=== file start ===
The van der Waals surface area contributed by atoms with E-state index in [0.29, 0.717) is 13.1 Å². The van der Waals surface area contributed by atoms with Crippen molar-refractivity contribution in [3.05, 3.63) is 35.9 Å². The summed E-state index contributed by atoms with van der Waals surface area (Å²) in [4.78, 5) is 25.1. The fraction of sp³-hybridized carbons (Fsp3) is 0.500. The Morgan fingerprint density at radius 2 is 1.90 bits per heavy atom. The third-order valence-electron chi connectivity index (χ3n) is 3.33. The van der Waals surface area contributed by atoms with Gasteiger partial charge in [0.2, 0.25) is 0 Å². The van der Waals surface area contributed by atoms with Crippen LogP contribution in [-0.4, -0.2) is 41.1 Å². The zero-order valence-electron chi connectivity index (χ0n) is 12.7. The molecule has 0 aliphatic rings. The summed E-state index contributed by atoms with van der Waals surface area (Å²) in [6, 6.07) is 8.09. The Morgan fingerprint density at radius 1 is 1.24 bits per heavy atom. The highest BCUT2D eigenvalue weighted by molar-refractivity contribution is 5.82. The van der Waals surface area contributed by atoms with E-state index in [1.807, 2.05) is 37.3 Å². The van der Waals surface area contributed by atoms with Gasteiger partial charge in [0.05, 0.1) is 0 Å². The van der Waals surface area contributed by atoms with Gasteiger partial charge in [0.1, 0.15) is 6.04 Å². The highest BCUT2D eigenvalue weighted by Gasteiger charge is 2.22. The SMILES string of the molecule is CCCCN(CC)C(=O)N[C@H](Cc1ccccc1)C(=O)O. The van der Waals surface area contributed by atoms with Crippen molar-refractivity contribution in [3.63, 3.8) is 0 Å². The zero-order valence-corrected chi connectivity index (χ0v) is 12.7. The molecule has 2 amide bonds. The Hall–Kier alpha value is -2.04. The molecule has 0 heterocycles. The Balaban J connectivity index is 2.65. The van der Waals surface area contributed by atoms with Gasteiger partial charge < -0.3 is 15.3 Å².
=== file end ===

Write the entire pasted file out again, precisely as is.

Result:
The van der Waals surface area contributed by atoms with E-state index in [0.29, 0.717) is 13.1 Å². The van der Waals surface area contributed by atoms with Crippen molar-refractivity contribution in [3.05, 3.63) is 35.9 Å². The summed E-state index contributed by atoms with van der Waals surface area (Å²) in [4.78, 5) is 25.1. The fraction of sp³-hybridized carbons (Fsp3) is 0.500. The Morgan fingerprint density at radius 2 is 1.90 bits per heavy atom. The third-order valence-electron chi connectivity index (χ3n) is 3.33. The van der Waals surface area contributed by atoms with Gasteiger partial charge in [0.2, 0.25) is 0 Å². The van der Waals surface area contributed by atoms with Crippen LogP contribution in [-0.4, -0.2) is 41.1 Å². The zero-order valence-electron chi connectivity index (χ0n) is 12.7. The molecule has 0 aliphatic rings. The summed E-state index contributed by atoms with van der Waals surface area (Å²) in [6, 6.07) is 8.09. The Morgan fingerprint density at radius 1 is 1.24 bits per heavy atom. The highest BCUT2D eigenvalue weighted by molar-refractivity contribution is 5.82. The van der Waals surface area contributed by atoms with E-state index in [1.807, 2.05) is 37.3 Å². The van der Waals surface area contributed by atoms with Gasteiger partial charge in [0.05, 0.1) is 0 Å². The van der Waals surface area contributed by atoms with Gasteiger partial charge in [0.1, 0.15) is 6.04 Å². The highest BCUT2D eigenvalue weighted by Gasteiger charge is 2.22. The SMILES string of the molecule is CCCCN(CC)C(=O)N[C@H](Cc1ccccc1)C(=O)O. The van der Waals surface area contributed by atoms with Crippen molar-refractivity contribution in [3.63, 3.8) is 0 Å². The zero-order valence-corrected chi connectivity index (χ0v) is 12.7. The molecule has 2 amide bonds. The Hall–Kier alpha value is -2.04. The molecule has 0 heterocycles. The Balaban J connectivity index is 2.65. The van der Waals surface area contributed by atoms with Gasteiger partial charge < -0.3 is 15.3 Å².